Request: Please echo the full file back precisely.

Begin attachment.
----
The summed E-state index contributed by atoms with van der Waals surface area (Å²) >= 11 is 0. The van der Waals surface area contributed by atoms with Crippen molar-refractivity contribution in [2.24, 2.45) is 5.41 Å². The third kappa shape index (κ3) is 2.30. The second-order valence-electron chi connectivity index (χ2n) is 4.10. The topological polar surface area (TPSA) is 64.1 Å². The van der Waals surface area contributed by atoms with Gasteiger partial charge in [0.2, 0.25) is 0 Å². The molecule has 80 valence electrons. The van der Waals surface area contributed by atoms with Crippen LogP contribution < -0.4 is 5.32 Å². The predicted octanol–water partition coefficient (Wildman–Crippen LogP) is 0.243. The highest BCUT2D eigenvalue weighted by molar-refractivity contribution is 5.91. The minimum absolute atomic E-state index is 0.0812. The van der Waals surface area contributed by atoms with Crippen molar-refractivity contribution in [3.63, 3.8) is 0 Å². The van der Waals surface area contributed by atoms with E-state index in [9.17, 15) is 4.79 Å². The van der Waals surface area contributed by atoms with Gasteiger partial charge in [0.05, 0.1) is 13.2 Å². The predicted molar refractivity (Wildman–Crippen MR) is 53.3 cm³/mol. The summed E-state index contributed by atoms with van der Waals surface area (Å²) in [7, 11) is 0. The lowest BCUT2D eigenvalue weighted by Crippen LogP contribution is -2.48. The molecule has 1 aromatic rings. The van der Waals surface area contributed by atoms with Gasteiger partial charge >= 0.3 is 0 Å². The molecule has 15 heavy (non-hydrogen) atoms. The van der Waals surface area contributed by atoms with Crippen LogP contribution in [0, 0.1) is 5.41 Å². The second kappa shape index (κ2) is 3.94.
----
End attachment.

The summed E-state index contributed by atoms with van der Waals surface area (Å²) >= 11 is 0. The van der Waals surface area contributed by atoms with Crippen molar-refractivity contribution in [2.24, 2.45) is 5.41 Å². The third kappa shape index (κ3) is 2.30. The second-order valence-electron chi connectivity index (χ2n) is 4.10. The topological polar surface area (TPSA) is 64.1 Å². The van der Waals surface area contributed by atoms with Gasteiger partial charge in [0.2, 0.25) is 0 Å². The molecule has 80 valence electrons. The van der Waals surface area contributed by atoms with Crippen LogP contribution < -0.4 is 5.32 Å². The predicted octanol–water partition coefficient (Wildman–Crippen LogP) is 0.243. The highest BCUT2D eigenvalue weighted by molar-refractivity contribution is 5.91. The minimum absolute atomic E-state index is 0.0812. The van der Waals surface area contributed by atoms with Crippen molar-refractivity contribution in [3.63, 3.8) is 0 Å². The van der Waals surface area contributed by atoms with E-state index in [9.17, 15) is 4.79 Å². The van der Waals surface area contributed by atoms with Gasteiger partial charge in [0.05, 0.1) is 13.2 Å². The predicted molar refractivity (Wildman–Crippen MR) is 53.3 cm³/mol. The summed E-state index contributed by atoms with van der Waals surface area (Å²) in [7, 11) is 0. The lowest BCUT2D eigenvalue weighted by Crippen LogP contribution is -2.48. The molecule has 1 aromatic rings. The van der Waals surface area contributed by atoms with Gasteiger partial charge >= 0.3 is 0 Å². The molecule has 15 heavy (non-hydrogen) atoms. The van der Waals surface area contributed by atoms with Crippen LogP contribution in [0, 0.1) is 5.41 Å². The second kappa shape index (κ2) is 3.94.